How to be a good boss in the eyes of subordinates
"Becoming a boss can be on account of winning the trust of higher management, but being a good boss needs trust and co-operation from subordinates" - Najaradarav.
Being a good boss is really simple. He who wants to become one, has to think of all those managers and supervisors under whom he has worked in the past and list out which qualities they were woefully lacking. When he becomes a boss himself, he has to implement all those qualities in his managerial style. At the same time, he should not forget to follow the good managerial practices that the bosses followed too.
Here are some guidelines on how to be a good boss:
Be Task Oriented and Not Personality Oriented
An ideal boss defines the work to be done, specifies the boundaries of freedom to act, indicates the areas where the subordinates should consult him, explain the goals and targets to be met and offers his help and support in attaining the goals.
He must be task-oriented and his judgment of his subordinates shall be based on their performance as well as their capability to work amicably in a team. A good boss shall not reward or discipline a subordinate based purely on his subjective likes and dislikes in the personality of his subordinate or on his own personal whims and fancies.
In other words, the manager's assessment of subordinates shall not be clouded by how the subordinate overtly "displays" respect to him, how he tries to satisfy the boss on personal equation rather than work performance or how he boosts the ego of the boss by being an unquestioning yes-man to whatever he dictates.
Display a Fair Degree of Humane Qualities
Being task-oriented need not mean that the boss should be heartless. Bad bosses frequently forget that those who work under them have a family to take care of, have physical bodies that can get sick, can have interests and passions to pursue after office hours and are given holidays to relax and rejuvenate. A good boss truly gives appropriate consideration to the human needs of his subordinates.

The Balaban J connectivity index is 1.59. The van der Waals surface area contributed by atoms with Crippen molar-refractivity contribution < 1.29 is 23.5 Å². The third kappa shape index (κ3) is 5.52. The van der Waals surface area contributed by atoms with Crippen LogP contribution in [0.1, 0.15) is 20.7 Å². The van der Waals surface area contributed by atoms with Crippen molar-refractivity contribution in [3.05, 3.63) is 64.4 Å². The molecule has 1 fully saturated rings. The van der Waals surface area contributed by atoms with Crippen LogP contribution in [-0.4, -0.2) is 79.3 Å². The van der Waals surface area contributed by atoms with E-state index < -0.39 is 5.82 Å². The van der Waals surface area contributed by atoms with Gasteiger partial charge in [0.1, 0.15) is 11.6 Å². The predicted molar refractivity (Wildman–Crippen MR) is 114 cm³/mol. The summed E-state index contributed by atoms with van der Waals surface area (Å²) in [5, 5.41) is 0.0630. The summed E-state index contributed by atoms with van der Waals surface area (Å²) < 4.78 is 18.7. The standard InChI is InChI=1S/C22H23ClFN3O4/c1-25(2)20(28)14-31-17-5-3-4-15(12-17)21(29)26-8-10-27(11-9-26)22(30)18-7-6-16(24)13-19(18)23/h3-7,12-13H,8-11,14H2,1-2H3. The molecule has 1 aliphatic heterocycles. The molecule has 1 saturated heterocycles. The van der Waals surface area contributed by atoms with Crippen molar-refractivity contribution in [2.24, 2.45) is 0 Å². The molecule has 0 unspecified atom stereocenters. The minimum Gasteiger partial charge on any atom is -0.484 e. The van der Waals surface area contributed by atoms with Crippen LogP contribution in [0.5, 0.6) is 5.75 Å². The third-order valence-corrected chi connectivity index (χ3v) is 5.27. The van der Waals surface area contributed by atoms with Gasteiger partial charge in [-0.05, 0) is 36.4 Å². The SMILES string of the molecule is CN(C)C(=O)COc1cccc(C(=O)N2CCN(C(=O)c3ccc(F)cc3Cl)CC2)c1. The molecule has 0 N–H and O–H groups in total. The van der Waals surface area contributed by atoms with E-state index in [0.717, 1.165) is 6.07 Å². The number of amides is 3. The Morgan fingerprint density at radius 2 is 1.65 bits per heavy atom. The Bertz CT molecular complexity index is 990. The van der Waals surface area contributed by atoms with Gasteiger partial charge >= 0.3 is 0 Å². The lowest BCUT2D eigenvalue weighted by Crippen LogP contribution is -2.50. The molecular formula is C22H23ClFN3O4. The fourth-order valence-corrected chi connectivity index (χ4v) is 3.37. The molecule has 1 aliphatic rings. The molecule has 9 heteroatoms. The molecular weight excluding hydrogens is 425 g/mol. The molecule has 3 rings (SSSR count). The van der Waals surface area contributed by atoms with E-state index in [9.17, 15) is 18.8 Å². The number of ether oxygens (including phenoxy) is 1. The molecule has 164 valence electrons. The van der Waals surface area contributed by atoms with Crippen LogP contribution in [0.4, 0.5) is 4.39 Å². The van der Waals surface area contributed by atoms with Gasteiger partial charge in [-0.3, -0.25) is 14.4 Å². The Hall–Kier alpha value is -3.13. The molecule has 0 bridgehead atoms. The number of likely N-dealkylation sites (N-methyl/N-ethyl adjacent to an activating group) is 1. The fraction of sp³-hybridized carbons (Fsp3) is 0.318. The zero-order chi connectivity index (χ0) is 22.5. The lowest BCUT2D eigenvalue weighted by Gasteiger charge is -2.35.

A good boss will not ask the subordinate to cut short his honeymoon citing the importance of office tasks. He will not force his subordinate to attend to pending tasks on weekends and holidays (unless the subordinate voluntarily offers his service). He should not intentionally schedule training programs for the subordinates at weekends and holidays.
Possess a Fair Degree of Knowledge On the Subject Matter
A good boss must carry with him some proven skills, expertise or knowledge, if not fully in his current area of responsibility (if he happens to be new to the current managerial position), at least in areas where he was operating earlier. He must be shrewd enough to grasp the basics, know where to seek help and rely on persons who know better.
In other words, when a subordinate comes to the boss with a problem, he should not go back disgusted, with a suspicion or conviction that the boss is too naive on the subject matter. Accepting one's lack of knowledge and making a promise to get suitable guidelines by consulting appropriate sources is far better than hiding ignorance and misguiding the subordinates.